To prevent the Occupy Movement from experiencing a similar tragedy, the 99% must be engaged in a concrete fight. There are a few key demands that can galvanize the broader population to fight at this time; they are similar to the demands fought for during the Great Depression: Jobs Not Cuts and Tax the Rich. If the national Occupy Movement fought for a massive public jobs program and against cuts to social programs —including Social Security, Medicare, Medicaid, extended unemployment insurance, education, etc. — by massively taxing the wealthy and corporations, the vast majority of working people would join the movement until it was capable of actually winning these demands.

The two political parties would reel under this pressure and would either make concessions or be quickly pushed aside. During the struggle, working people would be transformed by their experience, learning firsthand who their friends and enemies are while also being won over to more radical ideas in the process. Fighting for demands and winning them in a united fashion pushes the movement forward and hardens it, because each victory serves to embolden the movement and encourages it to reach for even more. This society-wide process of mass radicalization and action would be a real revolutionary movement.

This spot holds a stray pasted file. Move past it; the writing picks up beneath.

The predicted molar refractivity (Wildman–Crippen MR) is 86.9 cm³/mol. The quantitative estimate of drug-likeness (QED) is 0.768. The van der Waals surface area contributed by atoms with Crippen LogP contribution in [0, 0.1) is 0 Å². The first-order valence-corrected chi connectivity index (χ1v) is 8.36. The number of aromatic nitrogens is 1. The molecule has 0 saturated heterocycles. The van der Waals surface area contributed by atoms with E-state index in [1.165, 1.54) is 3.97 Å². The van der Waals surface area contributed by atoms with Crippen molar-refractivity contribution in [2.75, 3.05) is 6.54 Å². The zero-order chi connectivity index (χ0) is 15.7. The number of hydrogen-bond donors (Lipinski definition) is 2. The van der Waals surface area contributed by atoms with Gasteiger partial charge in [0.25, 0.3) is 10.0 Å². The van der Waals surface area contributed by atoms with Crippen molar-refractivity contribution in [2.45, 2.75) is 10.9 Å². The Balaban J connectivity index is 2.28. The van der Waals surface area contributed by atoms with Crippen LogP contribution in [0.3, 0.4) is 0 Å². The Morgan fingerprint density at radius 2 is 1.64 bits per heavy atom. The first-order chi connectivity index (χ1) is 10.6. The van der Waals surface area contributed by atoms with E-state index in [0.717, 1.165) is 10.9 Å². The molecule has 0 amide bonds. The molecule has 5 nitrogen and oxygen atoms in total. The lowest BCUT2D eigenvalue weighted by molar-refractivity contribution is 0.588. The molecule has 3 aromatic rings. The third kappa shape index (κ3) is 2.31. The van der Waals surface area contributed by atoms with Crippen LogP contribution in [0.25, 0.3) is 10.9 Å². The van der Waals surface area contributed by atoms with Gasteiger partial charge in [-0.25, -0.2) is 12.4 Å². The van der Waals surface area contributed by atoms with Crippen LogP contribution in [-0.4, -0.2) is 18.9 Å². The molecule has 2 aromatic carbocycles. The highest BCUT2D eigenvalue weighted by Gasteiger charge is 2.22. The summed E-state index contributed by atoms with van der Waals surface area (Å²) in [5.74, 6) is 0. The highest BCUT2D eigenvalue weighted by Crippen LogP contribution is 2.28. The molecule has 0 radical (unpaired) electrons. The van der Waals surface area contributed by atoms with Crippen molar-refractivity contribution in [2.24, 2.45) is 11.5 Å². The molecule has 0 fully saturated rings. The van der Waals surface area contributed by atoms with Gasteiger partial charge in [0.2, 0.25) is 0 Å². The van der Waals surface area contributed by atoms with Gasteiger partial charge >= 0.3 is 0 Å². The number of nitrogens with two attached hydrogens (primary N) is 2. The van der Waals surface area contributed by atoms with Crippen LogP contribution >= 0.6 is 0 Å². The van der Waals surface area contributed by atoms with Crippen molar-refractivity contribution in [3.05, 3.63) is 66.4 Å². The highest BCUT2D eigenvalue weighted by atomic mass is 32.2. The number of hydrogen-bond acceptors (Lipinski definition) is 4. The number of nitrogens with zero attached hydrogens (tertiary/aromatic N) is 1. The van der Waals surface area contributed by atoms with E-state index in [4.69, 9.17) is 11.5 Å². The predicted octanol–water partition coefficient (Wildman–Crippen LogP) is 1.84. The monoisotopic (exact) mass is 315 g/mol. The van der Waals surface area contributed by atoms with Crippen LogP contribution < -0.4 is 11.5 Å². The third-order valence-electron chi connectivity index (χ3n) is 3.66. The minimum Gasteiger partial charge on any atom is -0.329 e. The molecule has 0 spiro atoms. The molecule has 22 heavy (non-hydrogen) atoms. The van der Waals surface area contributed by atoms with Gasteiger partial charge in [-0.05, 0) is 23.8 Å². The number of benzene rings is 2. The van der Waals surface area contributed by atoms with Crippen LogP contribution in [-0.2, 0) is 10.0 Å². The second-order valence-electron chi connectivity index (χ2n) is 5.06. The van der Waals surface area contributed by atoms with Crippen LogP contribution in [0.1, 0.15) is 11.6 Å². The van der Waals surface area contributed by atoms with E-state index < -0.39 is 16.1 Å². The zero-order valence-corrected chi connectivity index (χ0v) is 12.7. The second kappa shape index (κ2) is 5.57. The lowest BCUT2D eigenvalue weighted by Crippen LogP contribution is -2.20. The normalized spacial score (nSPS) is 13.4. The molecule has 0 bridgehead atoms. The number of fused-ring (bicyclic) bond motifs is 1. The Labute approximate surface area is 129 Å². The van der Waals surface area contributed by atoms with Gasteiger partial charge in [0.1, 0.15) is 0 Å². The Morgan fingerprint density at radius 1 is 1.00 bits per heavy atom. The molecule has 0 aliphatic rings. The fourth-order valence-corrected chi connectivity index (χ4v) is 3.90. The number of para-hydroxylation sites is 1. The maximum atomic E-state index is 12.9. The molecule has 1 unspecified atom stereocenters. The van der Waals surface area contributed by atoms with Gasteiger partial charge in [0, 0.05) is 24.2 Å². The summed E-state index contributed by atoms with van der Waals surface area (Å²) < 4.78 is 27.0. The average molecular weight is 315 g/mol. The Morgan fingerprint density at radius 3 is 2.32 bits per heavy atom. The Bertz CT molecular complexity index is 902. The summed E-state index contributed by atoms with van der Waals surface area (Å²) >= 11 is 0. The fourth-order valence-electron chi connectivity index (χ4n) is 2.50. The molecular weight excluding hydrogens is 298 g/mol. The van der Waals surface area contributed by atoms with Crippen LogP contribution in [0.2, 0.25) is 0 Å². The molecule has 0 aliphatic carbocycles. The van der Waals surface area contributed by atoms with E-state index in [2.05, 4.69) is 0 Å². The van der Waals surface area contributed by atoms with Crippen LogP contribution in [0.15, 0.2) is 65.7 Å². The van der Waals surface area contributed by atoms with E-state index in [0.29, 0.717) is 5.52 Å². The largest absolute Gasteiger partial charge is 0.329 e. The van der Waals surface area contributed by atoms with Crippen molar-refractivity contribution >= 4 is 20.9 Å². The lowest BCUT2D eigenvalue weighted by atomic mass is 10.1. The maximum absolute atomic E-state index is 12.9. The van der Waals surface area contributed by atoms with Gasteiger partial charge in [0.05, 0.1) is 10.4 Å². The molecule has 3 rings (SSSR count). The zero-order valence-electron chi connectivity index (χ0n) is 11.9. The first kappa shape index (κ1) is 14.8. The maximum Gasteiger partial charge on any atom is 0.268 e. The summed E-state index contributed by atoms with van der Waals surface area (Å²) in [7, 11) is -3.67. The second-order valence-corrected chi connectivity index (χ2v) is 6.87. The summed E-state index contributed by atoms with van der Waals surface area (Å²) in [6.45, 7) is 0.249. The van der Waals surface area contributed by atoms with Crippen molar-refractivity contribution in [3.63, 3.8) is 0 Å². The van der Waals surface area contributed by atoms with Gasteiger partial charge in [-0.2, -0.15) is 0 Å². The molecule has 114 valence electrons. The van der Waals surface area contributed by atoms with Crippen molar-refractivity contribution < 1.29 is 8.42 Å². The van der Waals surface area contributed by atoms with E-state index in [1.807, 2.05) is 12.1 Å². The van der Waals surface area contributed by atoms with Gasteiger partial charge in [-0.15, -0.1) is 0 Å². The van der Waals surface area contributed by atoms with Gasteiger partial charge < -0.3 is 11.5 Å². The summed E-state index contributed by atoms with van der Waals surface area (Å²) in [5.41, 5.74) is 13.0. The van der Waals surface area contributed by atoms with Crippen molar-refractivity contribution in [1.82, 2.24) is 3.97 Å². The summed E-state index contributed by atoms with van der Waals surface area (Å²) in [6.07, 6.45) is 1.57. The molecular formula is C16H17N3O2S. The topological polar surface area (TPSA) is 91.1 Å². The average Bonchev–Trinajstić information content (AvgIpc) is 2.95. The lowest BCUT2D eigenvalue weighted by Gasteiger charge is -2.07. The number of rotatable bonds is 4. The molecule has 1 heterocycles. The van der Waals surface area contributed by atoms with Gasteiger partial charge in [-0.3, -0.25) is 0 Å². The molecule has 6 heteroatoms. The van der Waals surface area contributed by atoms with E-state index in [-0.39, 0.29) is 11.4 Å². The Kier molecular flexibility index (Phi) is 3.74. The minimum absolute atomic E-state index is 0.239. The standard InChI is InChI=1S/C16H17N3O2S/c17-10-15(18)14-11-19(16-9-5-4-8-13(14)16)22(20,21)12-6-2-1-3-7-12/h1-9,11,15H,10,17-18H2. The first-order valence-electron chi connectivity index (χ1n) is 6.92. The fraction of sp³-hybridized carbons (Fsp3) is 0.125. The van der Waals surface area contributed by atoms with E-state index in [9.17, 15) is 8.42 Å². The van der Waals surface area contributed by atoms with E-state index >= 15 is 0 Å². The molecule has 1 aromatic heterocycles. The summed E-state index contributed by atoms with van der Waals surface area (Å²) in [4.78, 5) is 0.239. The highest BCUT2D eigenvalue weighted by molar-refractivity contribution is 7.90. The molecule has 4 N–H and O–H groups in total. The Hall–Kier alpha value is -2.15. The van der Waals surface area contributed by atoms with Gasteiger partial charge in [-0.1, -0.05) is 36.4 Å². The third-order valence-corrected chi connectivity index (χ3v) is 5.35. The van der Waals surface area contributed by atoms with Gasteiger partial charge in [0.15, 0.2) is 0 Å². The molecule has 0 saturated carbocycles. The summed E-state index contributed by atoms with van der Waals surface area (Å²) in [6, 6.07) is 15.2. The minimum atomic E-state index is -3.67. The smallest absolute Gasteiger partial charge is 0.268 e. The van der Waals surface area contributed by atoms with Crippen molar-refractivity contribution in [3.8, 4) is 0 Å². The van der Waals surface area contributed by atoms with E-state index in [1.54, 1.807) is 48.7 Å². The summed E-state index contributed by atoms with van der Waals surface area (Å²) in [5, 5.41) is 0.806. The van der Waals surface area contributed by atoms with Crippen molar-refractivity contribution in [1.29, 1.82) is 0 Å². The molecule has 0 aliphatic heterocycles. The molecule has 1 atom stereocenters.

The Occupy Movement has the potential to catapult its power into a truly massive movement that can challenge the domination of the two major political parties of the 1%. But potential is not always actualized. Its life can be strangled prematurely by ignoring the demands of the 99% and fighting instead for a number of fragmented progressive causes that are not yet able to unite the majority.

shamus cookeThe Occupy movement should also reach out to organized labor, which has already been raising the key demands around creating jobs and opposing cuts. Uniting the 99% in concrete struggle is the issue of the day, but time is short. The Occupy Movement has the nation’s attention now, but working people’s attention is conditional; they will stay focused on Occupy if Occupy is focused on them.

Shamus Cooke


Shamus Cooke is a social service worker, trade unionist and writer for Workers Action (www.workerscompass.org

Comments

  1. dusty says